Out of the classroom for the afternoon practical with more pushing and pulling with pallet trucks, using pallets of differing load weights. As our courses are job (task) specific Gareth covered single person handling of pallets. In an ideal world pallets would be handled by 2 operators in a team lift, carry and lower or through Manual Handling Equipment. However Osteopathic Solutions’ team recognise in the real world in busy factory environments, resources dictate that this is not always possible. Handling pallets on your own is hazardous and awkward but Gareth coached the key principles of safest practice which each attendee practiced and performed well.
Team handling of pallets was still covered as it is simply best practice manual handling. Each attendee practised team lifting, carrying and lowering performing best practice communication and coordination under Gareth’s expert tutelage. 3 methods of team carrying were covered (*see offer below).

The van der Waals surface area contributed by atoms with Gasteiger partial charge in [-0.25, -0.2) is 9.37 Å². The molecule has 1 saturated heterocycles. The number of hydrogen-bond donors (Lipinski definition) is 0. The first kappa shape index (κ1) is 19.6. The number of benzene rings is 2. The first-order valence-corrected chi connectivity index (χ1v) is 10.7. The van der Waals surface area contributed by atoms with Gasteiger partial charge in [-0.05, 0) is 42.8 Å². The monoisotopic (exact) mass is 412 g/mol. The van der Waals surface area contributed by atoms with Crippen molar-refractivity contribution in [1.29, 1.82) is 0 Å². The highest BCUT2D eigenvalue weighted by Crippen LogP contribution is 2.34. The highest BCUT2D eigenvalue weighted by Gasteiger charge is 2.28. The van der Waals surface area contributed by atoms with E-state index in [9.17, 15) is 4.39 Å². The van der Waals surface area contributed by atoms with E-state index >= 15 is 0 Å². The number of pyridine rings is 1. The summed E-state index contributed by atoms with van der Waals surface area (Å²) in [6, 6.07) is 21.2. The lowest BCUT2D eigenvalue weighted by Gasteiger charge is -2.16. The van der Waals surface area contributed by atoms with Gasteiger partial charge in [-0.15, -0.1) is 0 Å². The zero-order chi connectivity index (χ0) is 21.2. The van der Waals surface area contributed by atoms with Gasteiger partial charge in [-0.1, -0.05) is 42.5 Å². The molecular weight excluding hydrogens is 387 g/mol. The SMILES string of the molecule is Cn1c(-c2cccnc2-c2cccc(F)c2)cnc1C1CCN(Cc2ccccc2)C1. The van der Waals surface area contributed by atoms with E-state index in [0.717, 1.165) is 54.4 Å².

Day 3 is about the attendees bringing together and engraining the knowledge that they have been introduced to on Days 1 and 2. The HSE’s Manual Handling Risk Assessment Checklists were covered during the morning of Day 3 with Gareth making this more engaging that it could be by linking the risk factors for lifting, carrying, pushing and pulling with risk factors that are applicable to the Danish Crown site’s tasks. In all of our Bespoke Manual Handling Courses our team of Manual Handling Experts keep it simple, as with Manual Handling Risk Assessment we recommend that the HSE’s Manual Handling Risk Assessment Checklists (from the Manual Handling Operations Regulations) are solely used for assessing job specific tasks (however the load weights mentioned in the RAPP tool are useful as is the ART tool for the end of the production line in food factories and assembly factories).